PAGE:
First off, a caveat: To say companies are ‘profiting from’ the crisis sounds overly harsh, and is not meant to be so. But there has been a lot of ‘in crisis — opportunity’ like statements being made. And one of these ‘opportunities’ is the opportunity to make money.
Any business that aims to operate for the long has to turn a profit, and preferably every year. And even a company that could be cast as cynically making hay while the pandemic sun shines is still keeping people employed, which is an important service in and of itself in this time of unprecedented job losses. Surviving this year is going to be a grave challenge for many firms, and the more that can stay in business, the better.
Certainly there are cynical profiteers on display. The Federal Trade Commission just announced a further 21 warning letters sent out to companies making improper disease claims. These run the gamut from dietary supplement companies, to those advocating injections of Vitamin C to stem cell clinics. One thing that unites them all in FTC’s view: They do not have adequate research to back their findings. According the US Food and Drug Administration, there is to date no approved treatment for COVID-19.
Putting the brakes on claims
Some industry stakeholders have moved to try to rein in potential excesses. The Global Organization for EPA and DHA Omega-3s (GOED) for example has warned members against making immunity claims connected to omega-3s. Any such claim in the current climate could be implied as COVID-19 treatment claim, and the trade group believes there is insufficient evidence to support either positive general or viral immunity outcomes in a healthy population.
Other immune health claims have abounded. Vitamin C and elderberry products have been flying off the shelves to the point that supplies have gotten very short, and astragalus and echinacea products are in high demand, too. I don’t doubt the people marketing many of these products honestly believe in their benefits, and argue that having an immune system loaded with all of the tools it needs to perform at peak efficiency is the best way to go during these pandemic times. You do get the feeling, though, that if some consumers misunderstand and believe these products will actually help fight the virus directly, well, that’s something these marketers are willing to live with.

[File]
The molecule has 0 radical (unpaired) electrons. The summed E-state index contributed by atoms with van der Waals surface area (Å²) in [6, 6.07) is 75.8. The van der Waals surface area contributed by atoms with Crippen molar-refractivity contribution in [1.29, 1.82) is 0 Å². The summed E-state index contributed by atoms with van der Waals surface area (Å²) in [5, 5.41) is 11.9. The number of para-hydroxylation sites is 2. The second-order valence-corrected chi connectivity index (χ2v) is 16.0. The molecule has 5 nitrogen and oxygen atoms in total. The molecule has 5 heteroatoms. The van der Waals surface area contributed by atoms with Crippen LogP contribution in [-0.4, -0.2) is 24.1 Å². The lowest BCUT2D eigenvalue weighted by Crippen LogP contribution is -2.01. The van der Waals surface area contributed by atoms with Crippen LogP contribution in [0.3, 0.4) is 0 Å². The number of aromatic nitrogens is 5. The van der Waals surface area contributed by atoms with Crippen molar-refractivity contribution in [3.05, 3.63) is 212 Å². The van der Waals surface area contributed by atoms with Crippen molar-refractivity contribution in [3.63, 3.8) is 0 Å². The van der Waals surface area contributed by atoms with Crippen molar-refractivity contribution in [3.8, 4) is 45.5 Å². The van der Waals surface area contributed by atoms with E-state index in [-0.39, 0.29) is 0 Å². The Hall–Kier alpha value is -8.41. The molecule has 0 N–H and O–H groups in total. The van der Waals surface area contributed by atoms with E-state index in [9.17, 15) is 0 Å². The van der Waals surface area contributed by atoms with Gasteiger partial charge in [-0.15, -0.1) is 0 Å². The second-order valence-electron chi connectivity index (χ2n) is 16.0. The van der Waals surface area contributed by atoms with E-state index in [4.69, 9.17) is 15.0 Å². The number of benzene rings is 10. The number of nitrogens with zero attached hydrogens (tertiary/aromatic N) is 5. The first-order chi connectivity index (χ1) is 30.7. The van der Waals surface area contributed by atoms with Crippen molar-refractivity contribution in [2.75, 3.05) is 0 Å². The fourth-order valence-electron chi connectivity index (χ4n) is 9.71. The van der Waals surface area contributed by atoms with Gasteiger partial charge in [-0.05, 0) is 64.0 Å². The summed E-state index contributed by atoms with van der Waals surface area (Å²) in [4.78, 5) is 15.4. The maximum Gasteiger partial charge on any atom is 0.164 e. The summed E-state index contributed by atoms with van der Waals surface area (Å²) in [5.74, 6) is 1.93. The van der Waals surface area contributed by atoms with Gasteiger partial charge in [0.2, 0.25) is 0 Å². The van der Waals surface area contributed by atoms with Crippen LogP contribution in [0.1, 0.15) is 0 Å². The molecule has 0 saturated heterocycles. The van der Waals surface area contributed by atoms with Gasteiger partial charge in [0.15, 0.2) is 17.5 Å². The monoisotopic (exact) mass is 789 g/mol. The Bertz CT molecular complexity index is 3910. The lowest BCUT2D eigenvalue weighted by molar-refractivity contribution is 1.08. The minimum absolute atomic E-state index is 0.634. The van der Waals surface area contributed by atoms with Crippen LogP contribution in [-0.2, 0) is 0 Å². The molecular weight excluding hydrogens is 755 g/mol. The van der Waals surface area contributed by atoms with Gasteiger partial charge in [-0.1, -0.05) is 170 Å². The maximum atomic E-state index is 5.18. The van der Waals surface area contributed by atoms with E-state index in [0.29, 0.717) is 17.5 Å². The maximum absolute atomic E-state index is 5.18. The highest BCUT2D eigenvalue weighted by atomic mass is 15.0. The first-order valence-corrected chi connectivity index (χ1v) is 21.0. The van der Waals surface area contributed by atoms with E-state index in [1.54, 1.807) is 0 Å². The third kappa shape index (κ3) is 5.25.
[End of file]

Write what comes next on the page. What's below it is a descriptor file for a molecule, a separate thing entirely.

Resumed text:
Immune health heavy hitters stay on sidelines
Interestingly, a couple of companies that have dietary supplement ingredients that have actual, direct immune health data, Kerry with its Wellmune product and Embria Health Sciences (Cargill) with its EpiCor ingredient, have steered clear of any COVID-19 tie-ins. In a section on the virus on its website, Kerry merely says this: “We remain committed to providing the best possible immune health ingredient through our dedication to safety, efficacy and scientific research.” No nudge-nudge, wink-wink type statements like: “We can’t treat COVID-19, BUT . . .” Embria has chosen to avoid mentioning COVID-19 altogether.
Helping in other ways
Some companies have chosen to be of service in other ways. Several manufactures of CBD ingredients, companies that have existing large ethanol supply chains for their primary hemp extractions, have opted to apply for rapid OTC approval to transition into hand sanitizer production. In this way they are meeting a critical need in the marketplace while also bolstering their own operations.
There has been some question in the CBD markets about a mismatch between extraction capacity and demand. While demand for the existing consumer products has held steady, because the federal regulatory logjam on the ingredient seems to have stalled, big CPG players have held back in launching SKUs containing hemp extracts. This has left some of these companies holding the bag for big investments made to meet a demand which has not yet materialized. Making hand sanitizer could be a way to make use of equipment, keep workers on the job and help the broader community while trying to weather this particular storm.
Other companies in the dietary supplements and functional foods industries have worked to help people impacted by the crisis directly. Companies like Modere and Liquid I.V. have donated products to first responders and doTerra has launched a fund raising drive to raise money for personal protective equipment purchases for health care workers.
Companies will find a variety of ways to respond to this crisis, and how they go about capitalizing on these opportunities will say a lot about their corporate cultures.